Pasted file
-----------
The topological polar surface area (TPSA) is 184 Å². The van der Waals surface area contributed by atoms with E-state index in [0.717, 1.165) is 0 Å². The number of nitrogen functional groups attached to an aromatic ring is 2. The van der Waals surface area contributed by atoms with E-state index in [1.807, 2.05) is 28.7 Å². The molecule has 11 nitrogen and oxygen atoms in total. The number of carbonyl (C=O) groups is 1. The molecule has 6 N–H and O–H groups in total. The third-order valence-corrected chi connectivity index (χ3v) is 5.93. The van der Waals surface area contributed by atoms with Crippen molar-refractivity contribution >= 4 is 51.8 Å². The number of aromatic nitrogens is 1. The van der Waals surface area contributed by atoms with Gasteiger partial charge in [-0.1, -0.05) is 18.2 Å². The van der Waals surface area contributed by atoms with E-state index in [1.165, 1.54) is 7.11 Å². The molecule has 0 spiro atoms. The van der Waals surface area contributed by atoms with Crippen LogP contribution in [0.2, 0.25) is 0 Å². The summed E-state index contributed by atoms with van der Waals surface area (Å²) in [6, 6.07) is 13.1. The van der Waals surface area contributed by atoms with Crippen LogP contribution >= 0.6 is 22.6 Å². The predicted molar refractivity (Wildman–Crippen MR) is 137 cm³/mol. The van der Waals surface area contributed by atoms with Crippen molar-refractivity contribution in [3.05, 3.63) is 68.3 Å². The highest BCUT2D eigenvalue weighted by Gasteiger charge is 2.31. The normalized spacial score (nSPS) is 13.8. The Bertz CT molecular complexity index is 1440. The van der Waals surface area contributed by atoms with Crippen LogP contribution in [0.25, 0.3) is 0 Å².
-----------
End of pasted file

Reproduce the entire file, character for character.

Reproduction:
The topological polar surface area (TPSA) is 184 Å². The van der Waals surface area contributed by atoms with E-state index in [0.717, 1.165) is 0 Å². The number of nitrogen functional groups attached to an aromatic ring is 2. The van der Waals surface area contributed by atoms with E-state index in [1.807, 2.05) is 28.7 Å². The molecule has 11 nitrogen and oxygen atoms in total. The number of carbonyl (C=O) groups is 1. The molecule has 6 N–H and O–H groups in total. The third-order valence-corrected chi connectivity index (χ3v) is 5.93. The van der Waals surface area contributed by atoms with Crippen molar-refractivity contribution >= 4 is 51.8 Å². The number of aromatic nitrogens is 1. The van der Waals surface area contributed by atoms with Gasteiger partial charge in [-0.1, -0.05) is 18.2 Å². The van der Waals surface area contributed by atoms with E-state index in [1.165, 1.54) is 7.11 Å². The molecule has 0 spiro atoms. The van der Waals surface area contributed by atoms with Crippen LogP contribution in [0.2, 0.25) is 0 Å². The summed E-state index contributed by atoms with van der Waals surface area (Å²) in [6, 6.07) is 13.1. The van der Waals surface area contributed by atoms with Crippen LogP contribution >= 0.6 is 22.6 Å². The predicted molar refractivity (Wildman–Crippen MR) is 137 cm³/mol. The van der Waals surface area contributed by atoms with Crippen molar-refractivity contribution in [3.05, 3.63) is 68.3 Å². The highest BCUT2D eigenvalue weighted by Gasteiger charge is 2.31. The normalized spacial score (nSPS) is 13.8. The Bertz CT molecular complexity index is 1440. The van der Waals surface area contributed by atoms with Crippen LogP contribution in [0.25, 0.3) is 0 Å².